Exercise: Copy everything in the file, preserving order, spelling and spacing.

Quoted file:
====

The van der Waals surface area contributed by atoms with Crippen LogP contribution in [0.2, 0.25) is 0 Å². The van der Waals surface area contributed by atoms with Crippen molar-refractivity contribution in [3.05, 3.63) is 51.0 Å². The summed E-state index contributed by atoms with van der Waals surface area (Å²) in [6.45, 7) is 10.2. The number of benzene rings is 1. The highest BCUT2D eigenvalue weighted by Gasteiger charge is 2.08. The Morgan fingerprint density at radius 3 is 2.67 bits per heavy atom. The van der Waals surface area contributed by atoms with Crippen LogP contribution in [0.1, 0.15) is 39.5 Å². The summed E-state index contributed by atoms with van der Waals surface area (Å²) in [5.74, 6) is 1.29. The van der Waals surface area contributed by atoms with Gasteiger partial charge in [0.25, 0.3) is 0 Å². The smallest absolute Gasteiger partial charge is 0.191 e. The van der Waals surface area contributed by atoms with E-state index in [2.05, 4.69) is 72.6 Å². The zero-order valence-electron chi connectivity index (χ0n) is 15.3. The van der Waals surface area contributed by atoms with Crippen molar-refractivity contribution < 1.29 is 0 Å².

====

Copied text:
The van der Waals surface area contributed by atoms with Crippen LogP contribution in [0.2, 0.25) is 0 Å². The van der Waals surface area contributed by atoms with Crippen molar-refractivity contribution in [3.05, 3.63) is 51.0 Å². The summed E-state index contributed by atoms with van der Waals surface area (Å²) in [6.45, 7) is 10.2. The number of benzene rings is 1. The highest BCUT2D eigenvalue weighted by Gasteiger charge is 2.08. The Morgan fingerprint density at radius 3 is 2.67 bits per heavy atom. The van der Waals surface area contributed by atoms with Crippen LogP contribution in [0.1, 0.15) is 39.5 Å². The summed E-state index contributed by atoms with van der Waals surface area (Å²) in [5.74, 6) is 1.29. The van der Waals surface area contributed by atoms with Gasteiger partial charge in [0.25, 0.3) is 0 Å². The smallest absolute Gasteiger partial charge is 0.191 e. The van der Waals surface area contributed by atoms with E-state index in [2.05, 4.69) is 72.6 Å². The zero-order valence-electron chi connectivity index (χ0n) is 15.3. The van der Waals surface area contributed by atoms with Crippen molar-refractivity contribution < 1.29 is 0 Å².